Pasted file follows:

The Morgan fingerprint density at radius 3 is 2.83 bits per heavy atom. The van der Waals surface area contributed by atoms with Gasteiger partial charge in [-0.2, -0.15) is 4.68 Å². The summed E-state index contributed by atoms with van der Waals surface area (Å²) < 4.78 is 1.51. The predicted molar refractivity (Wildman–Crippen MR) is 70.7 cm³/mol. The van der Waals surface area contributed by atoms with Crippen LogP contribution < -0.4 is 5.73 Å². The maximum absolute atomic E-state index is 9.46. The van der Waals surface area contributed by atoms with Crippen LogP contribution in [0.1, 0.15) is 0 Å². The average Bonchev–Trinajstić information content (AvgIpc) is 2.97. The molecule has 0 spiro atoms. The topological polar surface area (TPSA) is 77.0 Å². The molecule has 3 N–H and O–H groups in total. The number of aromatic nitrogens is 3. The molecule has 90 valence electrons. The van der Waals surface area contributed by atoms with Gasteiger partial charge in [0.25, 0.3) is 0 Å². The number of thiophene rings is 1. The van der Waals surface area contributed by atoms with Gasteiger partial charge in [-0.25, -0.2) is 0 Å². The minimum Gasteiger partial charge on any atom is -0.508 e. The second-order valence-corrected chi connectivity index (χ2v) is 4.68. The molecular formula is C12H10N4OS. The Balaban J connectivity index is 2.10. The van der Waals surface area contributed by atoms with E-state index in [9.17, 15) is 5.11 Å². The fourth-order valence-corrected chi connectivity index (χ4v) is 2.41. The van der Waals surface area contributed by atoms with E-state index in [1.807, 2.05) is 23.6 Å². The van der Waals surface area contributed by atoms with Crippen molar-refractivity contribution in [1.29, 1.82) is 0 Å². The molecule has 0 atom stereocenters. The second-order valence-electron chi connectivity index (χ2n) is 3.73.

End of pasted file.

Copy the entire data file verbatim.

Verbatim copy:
The Morgan fingerprint density at radius 3 is 2.83 bits per heavy atom. The van der Waals surface area contributed by atoms with Gasteiger partial charge in [-0.2, -0.15) is 4.68 Å². The summed E-state index contributed by atoms with van der Waals surface area (Å²) < 4.78 is 1.51. The predicted molar refractivity (Wildman–Crippen MR) is 70.7 cm³/mol. The van der Waals surface area contributed by atoms with Crippen LogP contribution < -0.4 is 5.73 Å². The maximum absolute atomic E-state index is 9.46. The van der Waals surface area contributed by atoms with Crippen LogP contribution in [0.1, 0.15) is 0 Å². The average Bonchev–Trinajstić information content (AvgIpc) is 2.97. The molecule has 0 spiro atoms. The topological polar surface area (TPSA) is 77.0 Å². The molecule has 3 N–H and O–H groups in total. The number of aromatic nitrogens is 3. The molecule has 90 valence electrons. The van der Waals surface area contributed by atoms with Gasteiger partial charge in [0.25, 0.3) is 0 Å². The number of thiophene rings is 1. The van der Waals surface area contributed by atoms with Gasteiger partial charge in [-0.25, -0.2) is 0 Å². The minimum Gasteiger partial charge on any atom is -0.508 e. The second-order valence-corrected chi connectivity index (χ2v) is 4.68. The molecular formula is C12H10N4OS. The Balaban J connectivity index is 2.10. The van der Waals surface area contributed by atoms with E-state index in [9.17, 15) is 5.11 Å². The fourth-order valence-corrected chi connectivity index (χ4v) is 2.41. The van der Waals surface area contributed by atoms with E-state index in [1.807, 2.05) is 23.6 Å². The van der Waals surface area contributed by atoms with Crippen molar-refractivity contribution in [1.29, 1.82) is 0 Å². The molecule has 0 atom stereocenters. The second-order valence-electron chi connectivity index (χ2n) is 3.73.